Brazil is the largest country in South America and the fifth largest country in the world. With a total area just slightly smaller than the U.S., Brazil is located in Eastern South America and borders the Atlantic Ocean as well as the countries of Argentina, Bolivia, Colombia, French Guiana, Guyana, Paraguay, Peru, Suriname, Uruguay and Venezuela.
Originally a colony of Portuguese Empire, Brazil declared its independence from Portuguese rule in 1822 and was formally recognized as independent in 1825. It abolished the monarchy and became a republic in 1889 before being thrown into several dictatorships and military rule. Brazil would eventually become a republic again in 1985.
Economists consider Brazil to be one of the strongest countries in emerging markets despite the recession of 2013 to 2016.
Manufacturing in Brazil
After the intense investment in infrastructure to support the 2014 World Cup and 2016 Olympics, along with the recent “Brasil Major” initiative, Brazil is an emerging powerhouse rich in natural resources and with a strong focus on manufacturing and the supply chain.
Despite its many advantages, Brazil still struggles with a reputation for high costs—primarily due to wages and taxes—which has left the country with a flat industrial sector. Even so, Industry makes up about 21 percent of Brazil’s GDP and employs 32 percent of the workforce. Brazil also has the third largest manufacturing sector in the Americas.
Manufactured products in Brazil include shoes, textiles, chemicals, cement, aircraft, motor vehicles and machinery and equipment.
Other Important Industries
Agriculture, especially the growing of coffee, sugarcane and tropical fruits, is an important industry for Brazil, making up about 9 percent of its GDP. Brazil is also known for the largest cattle herd in the world with over 207.5 million heads of cattle.
Brazil is one of the world’s largest producers of oil and gas and one of the leading producers of hydroelectric power. Service industries, which accounts for 59 percent of the country’s GDP, include telecommunications, banking, energy and commerce.
Supply Chain Infrastructure for Manufacturing
Both transportation and communication infrastructures are strong in Brazil. As you would expect of a country whose coastline stretches for more than 7,000 km, Brazil excels at ocean shipping, but most inland waterways are remote from populated and industrialized areas.
Brazil has nearly 700 airports with paved runways, most of which can handle large capacity airplanes for moving freight quickly to and from all parts of the globe.
Brazil has the ninth largest railway system in the world, which is ideal for moving forestry products, coal and other agricultural products as well as manufactured goods.
Brazil has a workforce that exceeds 104 million people but suffers from high unemployment, estimated at 12.8 percent in 2017. Most of the population lives along the Atlantic coast and in the southeast with more than 86 percent of the population living in urban areas. More than 92 percent of the population is literate, and most people complete 15 years or more of schooling.
Compared to other countries in South America, Brazil has a high ratio of immigrants, primarily from Argentina, Chile and the Andean countries. Many of these immigrants are illegal and unskilled, contributing to poverty and high unemployment.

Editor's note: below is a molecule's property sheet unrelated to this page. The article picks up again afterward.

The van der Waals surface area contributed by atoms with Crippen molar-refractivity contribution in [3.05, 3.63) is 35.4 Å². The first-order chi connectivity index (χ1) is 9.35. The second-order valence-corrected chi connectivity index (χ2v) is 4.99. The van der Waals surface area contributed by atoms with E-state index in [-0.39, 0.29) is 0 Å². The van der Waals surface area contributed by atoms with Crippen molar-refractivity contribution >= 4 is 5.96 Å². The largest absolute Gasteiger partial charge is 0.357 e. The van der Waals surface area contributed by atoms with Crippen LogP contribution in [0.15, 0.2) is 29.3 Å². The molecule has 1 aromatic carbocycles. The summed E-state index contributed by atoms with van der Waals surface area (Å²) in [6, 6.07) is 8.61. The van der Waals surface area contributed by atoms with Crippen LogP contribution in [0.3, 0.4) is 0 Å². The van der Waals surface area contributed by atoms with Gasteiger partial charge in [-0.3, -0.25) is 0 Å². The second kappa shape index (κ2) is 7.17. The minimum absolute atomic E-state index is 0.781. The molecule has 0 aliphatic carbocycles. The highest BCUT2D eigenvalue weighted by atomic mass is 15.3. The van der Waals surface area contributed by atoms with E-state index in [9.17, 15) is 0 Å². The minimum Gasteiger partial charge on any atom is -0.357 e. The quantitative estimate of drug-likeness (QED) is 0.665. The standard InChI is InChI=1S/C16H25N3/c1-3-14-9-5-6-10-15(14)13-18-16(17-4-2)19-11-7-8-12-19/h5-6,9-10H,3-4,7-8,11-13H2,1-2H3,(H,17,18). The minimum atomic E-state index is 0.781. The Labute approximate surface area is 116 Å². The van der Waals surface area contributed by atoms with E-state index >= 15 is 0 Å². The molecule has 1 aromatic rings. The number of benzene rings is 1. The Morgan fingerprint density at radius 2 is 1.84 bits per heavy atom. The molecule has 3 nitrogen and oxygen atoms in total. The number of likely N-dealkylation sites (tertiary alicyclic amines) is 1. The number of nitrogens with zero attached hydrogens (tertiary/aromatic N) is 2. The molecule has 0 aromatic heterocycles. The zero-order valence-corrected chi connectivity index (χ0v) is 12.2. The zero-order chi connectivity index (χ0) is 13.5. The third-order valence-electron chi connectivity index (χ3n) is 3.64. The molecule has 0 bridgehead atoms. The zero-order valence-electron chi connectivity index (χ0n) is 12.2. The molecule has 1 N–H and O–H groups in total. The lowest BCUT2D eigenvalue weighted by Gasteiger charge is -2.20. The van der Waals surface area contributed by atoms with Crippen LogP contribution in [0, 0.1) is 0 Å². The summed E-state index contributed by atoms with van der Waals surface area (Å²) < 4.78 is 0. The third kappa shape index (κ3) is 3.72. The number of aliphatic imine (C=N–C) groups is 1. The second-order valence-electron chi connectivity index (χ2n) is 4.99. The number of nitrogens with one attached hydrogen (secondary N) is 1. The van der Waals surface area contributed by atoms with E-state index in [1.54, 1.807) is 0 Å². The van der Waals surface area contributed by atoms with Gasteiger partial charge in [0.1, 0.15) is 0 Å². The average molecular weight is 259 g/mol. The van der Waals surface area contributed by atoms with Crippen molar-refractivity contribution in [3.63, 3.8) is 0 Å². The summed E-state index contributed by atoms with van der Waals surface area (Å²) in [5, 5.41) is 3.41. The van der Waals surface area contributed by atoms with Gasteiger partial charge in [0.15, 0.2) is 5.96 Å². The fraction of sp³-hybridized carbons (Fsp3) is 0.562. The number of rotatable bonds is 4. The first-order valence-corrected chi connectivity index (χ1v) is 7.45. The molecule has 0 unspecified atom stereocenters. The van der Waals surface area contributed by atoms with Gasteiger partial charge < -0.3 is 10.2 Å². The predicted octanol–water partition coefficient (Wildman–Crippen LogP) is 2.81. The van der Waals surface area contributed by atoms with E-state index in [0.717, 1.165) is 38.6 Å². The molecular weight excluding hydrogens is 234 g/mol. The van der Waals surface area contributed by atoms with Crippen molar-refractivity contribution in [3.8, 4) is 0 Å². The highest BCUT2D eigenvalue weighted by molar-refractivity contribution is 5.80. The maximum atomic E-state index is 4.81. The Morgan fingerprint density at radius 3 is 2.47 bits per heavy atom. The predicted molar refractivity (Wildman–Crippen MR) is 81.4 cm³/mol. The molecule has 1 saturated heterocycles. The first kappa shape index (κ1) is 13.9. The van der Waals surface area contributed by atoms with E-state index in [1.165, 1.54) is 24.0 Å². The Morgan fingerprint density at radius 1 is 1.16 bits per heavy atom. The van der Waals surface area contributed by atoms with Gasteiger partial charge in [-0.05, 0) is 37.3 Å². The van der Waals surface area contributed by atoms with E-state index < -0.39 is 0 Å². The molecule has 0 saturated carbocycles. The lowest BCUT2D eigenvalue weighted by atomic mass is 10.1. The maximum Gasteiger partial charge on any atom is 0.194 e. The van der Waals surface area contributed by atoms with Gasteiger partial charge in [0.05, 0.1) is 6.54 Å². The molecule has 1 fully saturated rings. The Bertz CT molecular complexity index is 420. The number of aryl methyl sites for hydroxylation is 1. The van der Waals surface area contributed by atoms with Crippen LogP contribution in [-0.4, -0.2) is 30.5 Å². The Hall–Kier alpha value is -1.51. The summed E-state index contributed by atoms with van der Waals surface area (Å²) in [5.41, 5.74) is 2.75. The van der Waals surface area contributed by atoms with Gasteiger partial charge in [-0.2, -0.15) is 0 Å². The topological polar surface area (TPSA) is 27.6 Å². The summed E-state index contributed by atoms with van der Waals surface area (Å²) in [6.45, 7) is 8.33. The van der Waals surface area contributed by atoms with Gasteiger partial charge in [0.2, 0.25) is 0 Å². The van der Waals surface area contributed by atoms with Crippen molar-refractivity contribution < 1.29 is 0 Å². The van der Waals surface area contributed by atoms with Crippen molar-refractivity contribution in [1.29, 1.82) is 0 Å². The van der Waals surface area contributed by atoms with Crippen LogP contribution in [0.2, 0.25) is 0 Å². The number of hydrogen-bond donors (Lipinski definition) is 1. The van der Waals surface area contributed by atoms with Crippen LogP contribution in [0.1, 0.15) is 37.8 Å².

Brazil is the eighth largest economy in the world, with a GDP approaching $2.055 trillion in 2017. At one point the country had debt equal to 73 percent of its GDP, but it has taken steps to rein in spending. Though, the country continues to spend on infrastructure projects such as oil and gas pipelines to reduce barriers to foreign investment.
Brazil belongs to Mercosur, the Common Market of the South. Other members include Argentina, Paraguay and Uruguay. Mercosur is in negotiations with the EU and Canada for Free Trade Agreements, which should increase the country’s competitiveness for manufacturers.
In 2017, Brazil exported about $217.2 billion worth of goods. Primary trading partners included China, the U.S., Argentina and the Netherlands. Exported goods include cars and transportation equipment, iron ore, soybeans, shoes and coffee.
Brazil imported $153 billion in 2017. The primary commodities included machinery, electrical and transportation equipment, chemicals, oil, car parts and electronics. Primary import partners were China, the U.S., Argentina and Germany.
Brazil consists of 26 states and one federal district. The capital of Brazil is the city of Brasilia.
Brazil ratified its latest constitution on October 5, 1988 and enacted a new civil law code in 2002.
President Jair Bolsonaro has been in office since January 2019. Brazil requires elected officials to receive an absolute majority of the popular vote and holds runoff elections until a clear majority is established.
Brazilian businesses can pay tax rates as high as 64 percent of revenue, and it can take an average 2,000 hours per year to file all the reports and forms. Taxes on profit can exceed 22 percent, and labor and contributions can be another 39 percent. The balance are miscellaneous taxes.
Brazil recently enabled organizations to file company registrations, licensing and employment notifications online.
Getting Down to Business
Brazil recently simplified its import and export procedures to reduce the time for documentary compliance, which can now be done online in many cases. In addition, in 2017 the country introduced a new mediation law that simplifies contract disputes.
When it comes to improving manufacturing efficiency, QAD Internationalization can help to alleviate the challenges associated with globalization and reduce infrastructure and resources costs when it’s needed most.
How would you describe the state of Manufacturing in Brazil? Learn more about manufacturing and doing business in other great countries around the world.